Welcome to the new AntWeb!

We here at AntWeb have been busy working on our newest (and most ambitious) version of the site - and there are lots of great new things! Which means there are lots of changes (don't worry, they're all for the best).

And we've put together a handy little guide to show you all the new features and enhancements - why don't you have a quick look to check out all the new features and enhancements?

No thanks
Current View: Neotropical: Costa Rica
Cite this page

Citing AntWeb


To cite this page, please use the following:

· For print: . Accessed

· For web:

Costa Rica Ants

Jack T. Longino

Somewhere around 1993 I overlapped with Dan Janzen for an evening at INBio, Costa Rica's nascent Biodiversity Institute. We had a broad-ranging discussion of taxonomy and ecology. HTML web pages were just becoming noticeable to the public about that time, and he said every species should have its own web page with the following basic information: how to identify it, where it occurs, what is known about its biology, and how to collect it. That sounded really appealing to me so I started doing it. I put a geopolitical boundary around my efforts, focusing on Costa Rica, because (1) species are so much easier to define locally than globally, (2) I had a history of spending a lot of time in Costa Rica, and (3) a lot of other biologists, many of whom studied ants for one reason or another, did too. What gradually emerged was a large collection of static webpages, growing genus by genus. These are currently posted at www.evergreen.edu/ants.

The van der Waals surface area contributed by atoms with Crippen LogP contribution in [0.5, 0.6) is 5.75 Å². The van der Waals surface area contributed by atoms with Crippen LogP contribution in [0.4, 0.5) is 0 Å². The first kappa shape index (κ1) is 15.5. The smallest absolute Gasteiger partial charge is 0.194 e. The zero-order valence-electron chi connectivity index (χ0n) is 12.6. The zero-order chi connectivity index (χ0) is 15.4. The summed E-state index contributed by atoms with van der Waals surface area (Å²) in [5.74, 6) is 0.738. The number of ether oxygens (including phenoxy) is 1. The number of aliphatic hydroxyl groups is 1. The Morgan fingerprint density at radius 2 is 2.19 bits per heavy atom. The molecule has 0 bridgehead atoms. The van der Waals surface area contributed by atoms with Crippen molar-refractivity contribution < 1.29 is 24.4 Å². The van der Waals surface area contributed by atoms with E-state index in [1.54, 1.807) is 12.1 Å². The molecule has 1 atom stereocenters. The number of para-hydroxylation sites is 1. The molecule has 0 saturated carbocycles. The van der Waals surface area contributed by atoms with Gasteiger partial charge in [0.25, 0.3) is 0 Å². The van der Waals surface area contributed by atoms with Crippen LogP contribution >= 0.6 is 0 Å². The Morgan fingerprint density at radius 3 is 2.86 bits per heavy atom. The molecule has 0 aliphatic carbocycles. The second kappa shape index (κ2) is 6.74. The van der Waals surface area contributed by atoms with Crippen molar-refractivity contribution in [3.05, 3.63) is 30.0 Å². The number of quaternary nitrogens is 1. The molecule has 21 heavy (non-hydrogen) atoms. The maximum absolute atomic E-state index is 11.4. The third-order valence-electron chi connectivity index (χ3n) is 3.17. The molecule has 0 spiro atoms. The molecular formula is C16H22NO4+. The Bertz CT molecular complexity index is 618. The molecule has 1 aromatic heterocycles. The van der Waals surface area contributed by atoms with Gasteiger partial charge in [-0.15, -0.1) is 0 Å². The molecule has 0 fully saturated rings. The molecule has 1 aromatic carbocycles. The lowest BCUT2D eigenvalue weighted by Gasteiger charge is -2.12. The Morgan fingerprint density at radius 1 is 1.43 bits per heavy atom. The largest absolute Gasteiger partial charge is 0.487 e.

A lot has happened since 1993. With the advent of AntWeb, the time is right to start migrating away from a stand-alone resource. With the generous help of Brian Fisher, David Thau, and others, we are beginning to import the Ants of Costa Rica content into AntWeb. This process has just begun and may be somewhat uneven for a while.

The content of this website is meant to be fluid, constantly modified as new information is acquired. Another topic that Janzen and I discussed was how taxonomists are so inherently compulsive and perfectionist that they spend decades getting everything just right and absolutely correct before publishing the final word on genus X. Meanwhile users are waiting around for decades, unable to identify anything and unmotivated to go out and find out more about genus X. So be forewarned that many of my conclusions and identifications are no doubt (shudder) INCORRECT! But in this brave new world, peer review can be provided after the fact, and then the facts can be changed.

Currently the advantages of Ants of Costa Rica on AntWeb are (1) a linked specimen database behind the pages, (2) links to a broader pool of images, (3) on the fly Google-Earth mapping of specimen locality data. The current disadvantage is that AntWeb does not provide for keys (although it does have a species comparison tool). The Ants of Costa Rica site has illustrated dichotomous keys for most genera. If you use keys it may be best to work with both sites open at the same time.

Jack Longino, 19 April 2007

Jack T. Longino
Costa Rica Ant Curator